The first generation of Ottoman-Turkish prints was soon followed by a new series, when in 1756 Ahmed and İbrâhîm Efendi (the latter perhaps the founder’s son, according to speculative sources) made an attempt to resurrect the legacy of Müteferrika in the possession of a decree obtained from the Sultan. However, this experiment did not prove to be lasting, because it did not last longer than the new edition of the first Turkish printed book, the Lugat-ı Vankûlî.
After this for several decades there was no continuation to the Turkish book printing established by Müteferrika, until in 1783 the workshop was put in operation again for the publication of six more works. The subjects of these late 18th-century works were dominated by history and military technology, thus Müteferrika’s strategy of book distribution made its way hand in hand with the efforts of modernization of the Ottoman state.
The second edition of Lugat-ı Vankûlî follows the principles of the first edition, and its introduction was composed on the model of the introductory pages of the two last books published under Müteferrika’s supervision. The works published after 1783 show a noticeable development in typography not only as to its somewhat refined visual impression, but also in its structure. For example, the d+h and r+h ligatures, characteristic of the first generation of Müteferrika’s printed books, are replaced by separate letters.
From the seven publications of this late period of the printing house, the
Oriental Collection of the Library of the Hungarian Academy preserves four ones.
 Mustafa Mehmed el-Vânî (died 1592): Lugat-i Vankûli, 1170/1756
This work is the Turkish version by Mustafa Mehmed el-Vânî (died 1592) of the medieval Arab dictionary made by Ismācīl ibn Ḥammād al-Ğawharī (died ca. 1003) and known as Mucğam al-Ṣiḥāḥ. It was published in two volumes, the first of which includes the Sultan’s decree permitting the working of the press, this time signed by cOsmân III (1754-1757).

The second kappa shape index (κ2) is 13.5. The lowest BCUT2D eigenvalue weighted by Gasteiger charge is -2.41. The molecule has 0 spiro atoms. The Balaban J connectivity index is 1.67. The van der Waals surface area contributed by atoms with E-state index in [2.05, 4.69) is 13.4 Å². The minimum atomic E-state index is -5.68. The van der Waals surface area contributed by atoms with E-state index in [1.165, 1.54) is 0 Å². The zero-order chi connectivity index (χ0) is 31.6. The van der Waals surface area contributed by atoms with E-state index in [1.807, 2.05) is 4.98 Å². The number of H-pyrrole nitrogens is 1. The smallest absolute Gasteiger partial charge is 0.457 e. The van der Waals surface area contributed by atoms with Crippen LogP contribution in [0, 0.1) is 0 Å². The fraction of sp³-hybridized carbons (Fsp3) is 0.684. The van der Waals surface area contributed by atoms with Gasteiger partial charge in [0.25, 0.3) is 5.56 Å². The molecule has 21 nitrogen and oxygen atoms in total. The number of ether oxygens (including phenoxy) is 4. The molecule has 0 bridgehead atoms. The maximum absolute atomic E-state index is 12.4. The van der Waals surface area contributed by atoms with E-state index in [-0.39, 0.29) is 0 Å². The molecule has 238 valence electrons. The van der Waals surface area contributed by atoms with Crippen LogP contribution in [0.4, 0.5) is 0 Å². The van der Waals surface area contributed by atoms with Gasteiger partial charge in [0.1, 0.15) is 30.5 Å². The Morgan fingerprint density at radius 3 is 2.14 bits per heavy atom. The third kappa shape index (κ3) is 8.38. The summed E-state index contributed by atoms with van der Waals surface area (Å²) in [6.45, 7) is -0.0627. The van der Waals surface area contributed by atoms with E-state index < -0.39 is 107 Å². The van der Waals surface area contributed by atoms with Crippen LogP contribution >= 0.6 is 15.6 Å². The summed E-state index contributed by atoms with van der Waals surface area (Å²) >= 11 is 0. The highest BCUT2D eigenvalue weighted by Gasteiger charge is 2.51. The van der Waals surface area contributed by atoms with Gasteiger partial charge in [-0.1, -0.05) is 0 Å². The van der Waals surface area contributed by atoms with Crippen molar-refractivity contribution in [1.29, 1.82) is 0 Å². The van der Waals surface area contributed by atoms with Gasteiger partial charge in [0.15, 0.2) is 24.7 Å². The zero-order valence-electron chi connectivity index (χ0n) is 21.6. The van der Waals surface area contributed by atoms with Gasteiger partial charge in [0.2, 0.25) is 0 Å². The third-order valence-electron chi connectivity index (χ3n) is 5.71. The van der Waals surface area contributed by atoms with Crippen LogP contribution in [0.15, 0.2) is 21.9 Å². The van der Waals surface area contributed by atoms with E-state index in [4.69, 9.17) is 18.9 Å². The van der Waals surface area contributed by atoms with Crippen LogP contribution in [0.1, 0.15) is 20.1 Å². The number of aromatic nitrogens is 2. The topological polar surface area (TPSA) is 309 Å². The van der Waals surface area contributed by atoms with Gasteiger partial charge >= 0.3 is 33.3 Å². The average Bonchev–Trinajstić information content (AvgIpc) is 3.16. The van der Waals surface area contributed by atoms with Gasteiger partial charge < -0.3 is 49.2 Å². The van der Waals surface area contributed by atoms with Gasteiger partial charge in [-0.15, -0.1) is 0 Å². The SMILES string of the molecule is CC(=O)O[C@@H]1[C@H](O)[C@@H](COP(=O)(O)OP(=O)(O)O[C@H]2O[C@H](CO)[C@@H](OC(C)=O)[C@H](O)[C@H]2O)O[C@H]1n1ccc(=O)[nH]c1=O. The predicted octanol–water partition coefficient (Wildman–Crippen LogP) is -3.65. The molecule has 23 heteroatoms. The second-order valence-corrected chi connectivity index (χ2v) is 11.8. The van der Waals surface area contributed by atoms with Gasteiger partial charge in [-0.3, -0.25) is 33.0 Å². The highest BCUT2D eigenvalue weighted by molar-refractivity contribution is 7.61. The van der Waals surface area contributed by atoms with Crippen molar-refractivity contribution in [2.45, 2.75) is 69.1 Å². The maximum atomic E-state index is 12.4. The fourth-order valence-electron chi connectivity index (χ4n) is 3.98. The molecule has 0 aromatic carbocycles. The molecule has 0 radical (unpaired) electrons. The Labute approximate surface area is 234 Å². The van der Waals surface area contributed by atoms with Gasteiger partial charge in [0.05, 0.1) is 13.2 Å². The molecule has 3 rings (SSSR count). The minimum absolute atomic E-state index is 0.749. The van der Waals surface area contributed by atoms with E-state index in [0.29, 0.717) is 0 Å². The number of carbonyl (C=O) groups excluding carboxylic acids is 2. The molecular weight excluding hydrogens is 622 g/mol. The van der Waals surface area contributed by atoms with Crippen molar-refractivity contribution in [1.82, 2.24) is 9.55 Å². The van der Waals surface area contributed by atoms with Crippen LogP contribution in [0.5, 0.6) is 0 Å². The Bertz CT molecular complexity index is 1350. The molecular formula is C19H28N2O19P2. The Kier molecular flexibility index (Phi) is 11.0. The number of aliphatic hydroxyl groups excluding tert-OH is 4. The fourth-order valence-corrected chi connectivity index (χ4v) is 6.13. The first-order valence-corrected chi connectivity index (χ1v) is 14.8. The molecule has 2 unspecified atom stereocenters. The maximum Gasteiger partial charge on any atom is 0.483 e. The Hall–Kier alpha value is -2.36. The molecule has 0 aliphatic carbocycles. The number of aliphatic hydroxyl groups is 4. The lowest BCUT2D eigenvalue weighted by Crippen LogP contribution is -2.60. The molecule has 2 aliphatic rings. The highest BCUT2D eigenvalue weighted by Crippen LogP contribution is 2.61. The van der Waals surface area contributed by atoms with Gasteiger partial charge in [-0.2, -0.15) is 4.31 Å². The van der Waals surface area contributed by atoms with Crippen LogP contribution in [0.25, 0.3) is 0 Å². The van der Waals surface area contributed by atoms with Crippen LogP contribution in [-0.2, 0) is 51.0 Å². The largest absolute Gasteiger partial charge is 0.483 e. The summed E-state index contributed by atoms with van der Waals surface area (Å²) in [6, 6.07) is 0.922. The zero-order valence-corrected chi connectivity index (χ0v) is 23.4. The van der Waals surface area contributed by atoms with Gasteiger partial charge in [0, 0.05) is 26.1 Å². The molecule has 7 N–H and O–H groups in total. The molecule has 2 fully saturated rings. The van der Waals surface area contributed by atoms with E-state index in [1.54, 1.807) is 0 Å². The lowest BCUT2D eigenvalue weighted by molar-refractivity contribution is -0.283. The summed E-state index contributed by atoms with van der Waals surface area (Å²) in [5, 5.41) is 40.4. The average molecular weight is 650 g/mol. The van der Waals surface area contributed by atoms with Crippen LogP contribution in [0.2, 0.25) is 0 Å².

The Oriental Collection preserves the second edition of the work,
published in 1756 [MTAK shelfmark:
743.394], from the bequest of Ármin Vámbéry.
 Tevârîh-i Sâmî ve ªâkir ve Subhî, 1198/1784
The publication of Ottoman chronicles which began in 1734 with the edition of Nacimâ’s history, continued after a long break in 1783. This volume, containing the works of three court chroniclers who followed each other in rapid succession, is a chronological continuation of Mehmed Râºid’s history, published by Müteferrika. Arpaemînizâde Mustafa Sâmî (died 1734) was the court’s historian from 1730 to 1733, ªâkir Hüseyin (died 1742) in 1733, and Subhî Mehmed (ca. 1711 – 1769) from 1739 to 1745. The work of the three chroniclers is known as one coherent historiography, which presents the events of Ottoman history from 1730 to 1744. This work is a particularly valuable source on the Hapsburg-Ottoman war between 1736 and 1739, in which Subhî personally participated. The prestige of the work, which offers detailed data on the administrative events (appointments, dismissals and other biographical communications) is further increased by the fact that Subhî in many cases used original documents.
The Oriental Collection preserves two copies [MTAK
| cİzzî Süleymân: Târîh-i cİzzî,
size: , 288 fol.;
printed surface: 145×250 mm;
page: 205×320 mm;
Süleymân cİzzî followed in 1745 Mehmed Subhî Efendi as an official court historian (vakacnüvis), and held this office until 1753. During this time he registered the contemporary events of the Ottoman Empire. This work was the last item in the series of chronicles published by the printing house founded by Müteferrika.
One copy can be found in the Oriental Collection [MTAK
 Zaynîzâde, Hüseyin ibn Ahmed: İcrâb ül-Kâfiye,
This work, a commentary to Ibn al-Ḥāğib’s (1175-1249) grammar al-Kāfiya fī l-naḥw, was the only Arabic grammatical work in the second series of the Turkish press.
The only copy in the Oriental Collection is a donation by Gábor Korvin [MTAK jelzet: 773.106].
Detail of Joseph von Hammer Purgstall’s (1774-1856) Map of the Bosporus, from his work Constantinopolis und der Bosporos (1822), preserved in the Oriental Collection of the LHAS (701.298)